class of 1945
inducted in 1999
Born and raised in LaMott, Wally
Triplett was the fifth of six sons of Mahlon and Estella Triplett, all of
whom graduated from Cheltenham High School. During his high school years Wally
participated in basketball and baseball, but it was football that brought
this star athlete his greatest honors. Upon graduating from CHS in 1945 he
entered Pennsylvania State University.
Wally Triplett has been called the "Jackie Robinson of Penn State football, a pioneer in the civil rights
struggle." Before Lennie Moore, Lydell Mitchell, Curt Warner and Curtis
Enis, before any of the dozens of African-Americans who have played football
at State College, there was Wally Triplett. Triplett was
the first African-American ever to start and the first to earn a varsity
letter on a Penn State football team.
His first season at Penn State was not exceptional. His first start
came late in the season in a game against Michigan State. In a 33-0 loss, the young freshman
tailback had minus 18 yards on 10 carries. During his sophomore year he moved
to right halfback on a team that went 6-2. At mid-season, the 1946 team voted
to cancel a late November game in Miami after University of Miami officials informed Penn State that they would have to leave its
"Negro" players at home to avoid "unfortunate incidents."
The following season, Penn State was invited to play in the 1948 Cotton
Bowl against Southern Methodist. The game, played in Dallas, had never had a "Negro"
player until the Cotton Bowl committee decided to integrate their game that
year. However, because of Triplett and another African-American player, the
team could not find accommodations in Dallas. During that historic 13-13 tie game,
Wally Triplett scored the tying touchdown in the third quarter on a 6-yard
pass play and is credited with making three touchdown-saving tackles while
playing defensive back.
Twice in his Penn State career he rushed for over 100 yards, a
rare feat in those days. In 1948 he led the team in scoring with 36 points
and in all-purpose yardage with 424 rushing, 90 receiving and 220 on punt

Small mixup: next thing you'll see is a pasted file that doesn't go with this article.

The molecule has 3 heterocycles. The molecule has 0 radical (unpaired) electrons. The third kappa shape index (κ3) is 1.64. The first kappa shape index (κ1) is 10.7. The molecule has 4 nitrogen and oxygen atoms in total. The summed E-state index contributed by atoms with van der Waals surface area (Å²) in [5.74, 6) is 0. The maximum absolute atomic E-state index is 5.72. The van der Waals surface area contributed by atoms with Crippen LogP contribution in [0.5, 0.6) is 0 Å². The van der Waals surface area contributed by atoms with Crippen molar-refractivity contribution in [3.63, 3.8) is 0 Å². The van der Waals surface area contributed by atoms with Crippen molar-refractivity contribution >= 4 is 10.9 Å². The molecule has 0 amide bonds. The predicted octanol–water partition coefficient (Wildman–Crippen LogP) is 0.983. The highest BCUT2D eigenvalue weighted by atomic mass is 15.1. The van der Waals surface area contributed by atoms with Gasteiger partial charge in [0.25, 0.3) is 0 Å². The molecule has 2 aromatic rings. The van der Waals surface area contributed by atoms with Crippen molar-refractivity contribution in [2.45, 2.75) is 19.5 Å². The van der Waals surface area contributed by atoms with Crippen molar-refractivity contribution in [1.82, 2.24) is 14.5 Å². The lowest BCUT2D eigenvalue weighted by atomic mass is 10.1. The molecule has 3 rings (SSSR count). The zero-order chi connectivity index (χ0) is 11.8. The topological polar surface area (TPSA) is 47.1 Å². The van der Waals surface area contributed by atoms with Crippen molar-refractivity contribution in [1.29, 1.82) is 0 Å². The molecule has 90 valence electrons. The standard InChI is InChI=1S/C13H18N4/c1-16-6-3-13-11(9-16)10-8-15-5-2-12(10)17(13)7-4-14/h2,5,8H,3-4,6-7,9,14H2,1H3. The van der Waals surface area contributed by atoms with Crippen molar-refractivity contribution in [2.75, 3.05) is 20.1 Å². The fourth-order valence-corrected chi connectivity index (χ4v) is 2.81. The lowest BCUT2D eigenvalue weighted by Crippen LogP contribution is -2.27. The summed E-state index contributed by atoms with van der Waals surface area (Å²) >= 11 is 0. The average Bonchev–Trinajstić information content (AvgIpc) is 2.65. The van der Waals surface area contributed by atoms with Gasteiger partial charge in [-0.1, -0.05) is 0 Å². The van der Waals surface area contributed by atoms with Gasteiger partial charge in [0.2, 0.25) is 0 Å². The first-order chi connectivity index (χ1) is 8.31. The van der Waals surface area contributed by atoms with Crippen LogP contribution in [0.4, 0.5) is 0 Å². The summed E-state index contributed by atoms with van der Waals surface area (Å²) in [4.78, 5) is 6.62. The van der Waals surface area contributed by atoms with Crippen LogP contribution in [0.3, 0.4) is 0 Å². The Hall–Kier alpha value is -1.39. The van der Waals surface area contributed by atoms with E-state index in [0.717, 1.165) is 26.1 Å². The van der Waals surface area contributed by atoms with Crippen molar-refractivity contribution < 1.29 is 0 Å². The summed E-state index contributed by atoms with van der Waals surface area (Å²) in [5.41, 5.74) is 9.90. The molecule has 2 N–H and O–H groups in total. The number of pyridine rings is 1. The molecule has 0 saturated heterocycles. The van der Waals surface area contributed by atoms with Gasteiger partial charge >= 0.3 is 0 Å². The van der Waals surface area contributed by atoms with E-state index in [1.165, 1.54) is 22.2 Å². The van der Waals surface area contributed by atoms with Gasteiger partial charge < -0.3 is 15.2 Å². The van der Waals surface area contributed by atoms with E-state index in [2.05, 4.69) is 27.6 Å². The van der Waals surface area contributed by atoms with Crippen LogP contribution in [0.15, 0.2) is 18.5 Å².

returns. His name can still be found in the Penn State record books as number two for career
punt return average yardage with 16.5 yards per return.
Following graduation Triplett was drafted by the NFL's Detroit Lions, making
him the first African-American player to be formally drafted by an NFL team.
For that reason you can find his picture hanging in the Pro Football Hall of
Fame in Canton, Ohio. During his rookie season, in a game
against the Green Bay Packers on October 31, 1949, Triplett was playing right halfback
when he took a quick toss and went around the end for a 90 yard touchdown.
The play set a team record for the longest run from scrimmage.
On October 29, 1950 the Lions took on the Rams. The Lions' new, young
quarterback Bobby Layne was pulled at halftime as the Lions fell behind and
finally losing the game 65-24. The high-scoring Rams kicked off that day more
than usual. Early in the second quarter, Triplett returned a kickoff 81 yards
to the Rams' 16 yard line. Before the first half had ended he had returned
another 97 yards for a Lions touchdown. In the third quarter he returned
another for 42 yards. The Rams then got the bright idea to kick away from him.
Wally Triplett ended the game with 294 yards in return yardage, an NFL record
that stood for 44 years.
After the 1950 NFL season, Wally became the first NFL player drafted into
military service for the Korean War. When he returned from active duty, the
Lions traded him to the Chicago Cardinals. He retired from professional
football in 1953.
Triplett lived in Philadelphia and briefly taught at Ben Franklin High School
before he returned to Detroit. Since then Wally has worked as a teacher, in
the insurance business, in middle management for Chrysler at one of its
stamping plants, and as the first African-American pari-mutuel clerk in
Michigan horse racing history. He has also owned a liquor store, which he
traded for an apartment building.
In 1974 Triplett and his wife Leonore purchased their first motorhome in
which they travel extensively throughout the United States, Canada and
Mexico. They have been married for 49 years and have four children, two sons
and two daughters.